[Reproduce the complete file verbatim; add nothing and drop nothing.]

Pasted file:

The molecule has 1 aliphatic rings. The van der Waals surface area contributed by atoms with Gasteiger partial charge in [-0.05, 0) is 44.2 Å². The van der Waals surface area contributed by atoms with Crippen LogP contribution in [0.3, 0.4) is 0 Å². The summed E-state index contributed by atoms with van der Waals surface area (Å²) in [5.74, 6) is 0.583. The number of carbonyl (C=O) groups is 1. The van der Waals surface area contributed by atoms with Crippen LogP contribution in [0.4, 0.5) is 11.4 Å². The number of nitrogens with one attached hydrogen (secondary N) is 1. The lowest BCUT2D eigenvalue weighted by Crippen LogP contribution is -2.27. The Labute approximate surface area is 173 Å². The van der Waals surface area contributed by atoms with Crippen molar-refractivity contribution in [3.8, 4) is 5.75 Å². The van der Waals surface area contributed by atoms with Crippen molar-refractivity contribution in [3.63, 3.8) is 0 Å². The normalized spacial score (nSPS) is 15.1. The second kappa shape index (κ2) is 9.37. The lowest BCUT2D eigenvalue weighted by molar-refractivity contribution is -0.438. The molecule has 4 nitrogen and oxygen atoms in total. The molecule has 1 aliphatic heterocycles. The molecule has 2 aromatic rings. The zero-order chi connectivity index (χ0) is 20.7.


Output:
The molecule has 1 aliphatic rings. The van der Waals surface area contributed by atoms with Gasteiger partial charge in [-0.05, 0) is 44.2 Å². The van der Waals surface area contributed by atoms with Crippen LogP contribution in [0.3, 0.4) is 0 Å². The summed E-state index contributed by atoms with van der Waals surface area (Å²) in [5.74, 6) is 0.583. The number of carbonyl (C=O) groups is 1. The van der Waals surface area contributed by atoms with Crippen LogP contribution in [0.4, 0.5) is 11.4 Å². The number of nitrogens with one attached hydrogen (secondary N) is 1. The lowest BCUT2D eigenvalue weighted by Crippen LogP contribution is -2.27. The Labute approximate surface area is 173 Å². The van der Waals surface area contributed by atoms with Crippen molar-refractivity contribution in [3.8, 4) is 5.75 Å². The van der Waals surface area contributed by atoms with Crippen molar-refractivity contribution in [3.63, 3.8) is 0 Å². The normalized spacial score (nSPS) is 15.1. The second kappa shape index (κ2) is 9.37. The lowest BCUT2D eigenvalue weighted by molar-refractivity contribution is -0.438. The molecule has 4 nitrogen and oxygen atoms in total. The molecule has 1 aliphatic heterocycles. The molecule has 2 aromatic rings. The zero-order chi connectivity index (χ0) is 20.7.